STD/STI Testing and Treatment
Unlike contraception clients, Planned Parenthood gradually increased the total number of STD/STI (sexually transmitted diseases/sexually transmitted infections) testing and treatment clients during the Richards tenure by 64 percent.
Cancer Screening/Prevention Services
Planned Parenthood is providing fewer than one-third of the cancer screening and prevention services it reported performing at the beginning of Cecile Richards’ tenure.
Notably, in 2012 (amidst a dramatic drop in Planned Parenthood’s reported services), the Susan G. Komen Foundation announced that it would no longer provide grants for breast cancer screening and educational programs at Planned Parenthood clinics. In a press release responding to the announcement, Planned Parenthood claimed that it performs roughly 750,000 breast cancer screenings annually, roughly half of 2011’s total reported services.
Planned Parenthood reportedly received $700,000 in one year from the Komen foundation. The foundation’s decision to sever ties, however, was short-lived in the face of intense media scrutiny and protests from Planned Parenthood and its allies: Funding was restored within days (on top of the $3 million Planned Parenthood announced it had raised in offsetting funds in the meantime). Despite the bluster, overall services continued to decline in subsequent years.
As explained in Americans United for Life’s (AUL’s) special report, “The New Leviathan”:
Perhaps in an effort to mask the growing disparity, Planned Parenthood switched, in 2009, from reporting “prenatal clients” to reporting “prenatal services.” While Planned Parenthood no longer provides an exact figure of prenatal clients, conclusions can be drawn using PPFA’s [Planned Parenthood Federation of America’s] reported 2009 figures. Planned Parenthood reported both 7,021 prenatal clients and 40,489 prenatal services in 2009. That would average to 5.77 services for each pregnant woman. Applying that ratio to its 2013 numbers, PPFA’s 18,684 prenatal services included approximately 3,240 prenatal clients—a more than 80% decline from the 17,610 prenatal clients its clinics saw in 2004.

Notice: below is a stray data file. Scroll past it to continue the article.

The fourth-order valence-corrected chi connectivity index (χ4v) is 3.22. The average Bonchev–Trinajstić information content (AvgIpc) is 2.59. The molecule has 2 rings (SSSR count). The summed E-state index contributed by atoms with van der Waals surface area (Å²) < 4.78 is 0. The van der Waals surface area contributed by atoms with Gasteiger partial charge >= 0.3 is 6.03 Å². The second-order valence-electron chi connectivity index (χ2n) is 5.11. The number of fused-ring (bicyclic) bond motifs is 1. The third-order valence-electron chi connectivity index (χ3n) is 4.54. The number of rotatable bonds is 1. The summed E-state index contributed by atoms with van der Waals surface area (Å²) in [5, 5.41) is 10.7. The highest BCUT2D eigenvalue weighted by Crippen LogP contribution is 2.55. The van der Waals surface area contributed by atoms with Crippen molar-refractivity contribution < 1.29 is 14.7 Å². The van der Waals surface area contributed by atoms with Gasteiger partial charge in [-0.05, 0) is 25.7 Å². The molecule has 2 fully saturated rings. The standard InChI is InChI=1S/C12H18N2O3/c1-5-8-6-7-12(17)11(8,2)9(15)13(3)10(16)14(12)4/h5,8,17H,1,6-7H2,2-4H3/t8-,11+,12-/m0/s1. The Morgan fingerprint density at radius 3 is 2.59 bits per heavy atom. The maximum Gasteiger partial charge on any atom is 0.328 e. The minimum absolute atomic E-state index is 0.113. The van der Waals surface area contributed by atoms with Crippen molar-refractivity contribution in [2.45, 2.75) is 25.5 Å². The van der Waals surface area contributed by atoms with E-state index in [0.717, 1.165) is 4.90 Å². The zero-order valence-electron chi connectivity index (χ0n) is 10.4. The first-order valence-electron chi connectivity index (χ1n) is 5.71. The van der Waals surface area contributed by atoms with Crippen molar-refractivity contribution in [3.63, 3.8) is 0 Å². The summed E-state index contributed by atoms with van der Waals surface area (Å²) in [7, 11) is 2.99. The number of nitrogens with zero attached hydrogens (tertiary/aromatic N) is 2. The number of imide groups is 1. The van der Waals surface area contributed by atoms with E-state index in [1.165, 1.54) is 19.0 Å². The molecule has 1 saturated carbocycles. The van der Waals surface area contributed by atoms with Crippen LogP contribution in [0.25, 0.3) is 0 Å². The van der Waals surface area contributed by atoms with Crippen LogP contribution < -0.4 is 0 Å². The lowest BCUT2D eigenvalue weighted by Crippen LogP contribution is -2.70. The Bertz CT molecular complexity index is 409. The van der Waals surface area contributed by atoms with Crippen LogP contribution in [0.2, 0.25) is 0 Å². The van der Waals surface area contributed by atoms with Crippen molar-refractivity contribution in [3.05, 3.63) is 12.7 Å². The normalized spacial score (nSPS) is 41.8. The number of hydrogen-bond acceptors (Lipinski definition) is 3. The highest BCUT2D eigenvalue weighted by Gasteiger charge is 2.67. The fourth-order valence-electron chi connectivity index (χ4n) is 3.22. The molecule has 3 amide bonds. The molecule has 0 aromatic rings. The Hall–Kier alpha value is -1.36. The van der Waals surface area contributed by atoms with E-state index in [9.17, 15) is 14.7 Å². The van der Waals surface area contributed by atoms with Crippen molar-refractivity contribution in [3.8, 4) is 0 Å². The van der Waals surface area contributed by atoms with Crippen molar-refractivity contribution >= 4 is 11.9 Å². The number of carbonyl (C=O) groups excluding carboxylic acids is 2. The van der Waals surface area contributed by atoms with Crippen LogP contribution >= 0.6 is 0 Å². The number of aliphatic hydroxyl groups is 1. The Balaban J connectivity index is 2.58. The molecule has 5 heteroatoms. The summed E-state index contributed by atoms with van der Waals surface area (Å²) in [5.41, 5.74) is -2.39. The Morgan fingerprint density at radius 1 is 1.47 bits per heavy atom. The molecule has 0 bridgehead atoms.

Applying the same ratio to 2018 numbers, Planned Parenthood’s 9,798 prenatal services included roughly 1,700 prenatal clients—a nearly 50 percent decline from AUL’s 2013 estimate and a shocking 90 percent decline from their 2004 calculation.
Abortions at Planned Parenthood
After several years of a dramatic increase in the number of abortions performed in the initial years of Richards’ tenure, the numbers remained generally stable and then declined slightly. After 2016, Planned Parenthood began reporting dramatic upticks again. The 345,672 abortions in 2018 was the highest number of abortions reported during Cecile Richard’s tenure.
The decrease in abortions at Planned Parenthood between 2011 and 2016 should be noted in light of additional context.
Analysis by the pro-abortion Guttmacher Institute, which performs periodic nationwide surveys of abortion clinics, indicates that between 2011 and 2014 the number of clinics that provide abortions in the United States declined 6 percent, and then increased by 2 percent between 2014 and 2017.